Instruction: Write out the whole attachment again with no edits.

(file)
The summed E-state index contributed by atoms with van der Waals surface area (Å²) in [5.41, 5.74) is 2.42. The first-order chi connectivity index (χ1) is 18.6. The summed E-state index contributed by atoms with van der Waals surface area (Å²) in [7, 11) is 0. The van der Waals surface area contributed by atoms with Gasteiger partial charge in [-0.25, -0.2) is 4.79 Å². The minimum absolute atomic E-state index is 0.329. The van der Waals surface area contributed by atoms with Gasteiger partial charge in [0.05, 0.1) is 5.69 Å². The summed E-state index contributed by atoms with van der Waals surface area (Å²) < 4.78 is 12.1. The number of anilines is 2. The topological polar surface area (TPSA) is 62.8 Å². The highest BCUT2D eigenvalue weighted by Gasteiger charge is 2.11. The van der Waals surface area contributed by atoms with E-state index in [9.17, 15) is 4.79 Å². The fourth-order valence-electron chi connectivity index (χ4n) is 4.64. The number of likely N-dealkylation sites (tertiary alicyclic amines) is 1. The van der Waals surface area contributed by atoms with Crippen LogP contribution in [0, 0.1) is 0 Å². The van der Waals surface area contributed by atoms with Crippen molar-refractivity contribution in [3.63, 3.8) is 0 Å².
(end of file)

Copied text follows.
The summed E-state index contributed by atoms with van der Waals surface area (Å²) in [5.41, 5.74) is 2.42. The first-order chi connectivity index (χ1) is 18.6. The summed E-state index contributed by atoms with van der Waals surface area (Å²) in [7, 11) is 0. The van der Waals surface area contributed by atoms with Gasteiger partial charge in [-0.25, -0.2) is 4.79 Å². The minimum absolute atomic E-state index is 0.329. The van der Waals surface area contributed by atoms with Gasteiger partial charge in [0.05, 0.1) is 5.69 Å². The summed E-state index contributed by atoms with van der Waals surface area (Å²) < 4.78 is 12.1. The number of anilines is 2. The topological polar surface area (TPSA) is 62.8 Å². The highest BCUT2D eigenvalue weighted by Gasteiger charge is 2.11. The van der Waals surface area contributed by atoms with E-state index in [9.17, 15) is 4.79 Å². The fourth-order valence-electron chi connectivity index (χ4n) is 4.64. The number of likely N-dealkylation sites (tertiary alicyclic amines) is 1. The van der Waals surface area contributed by atoms with Crippen LogP contribution in [0, 0.1) is 0 Å². The van der Waals surface area contributed by atoms with Crippen molar-refractivity contribution in [3.63, 3.8) is 0 Å².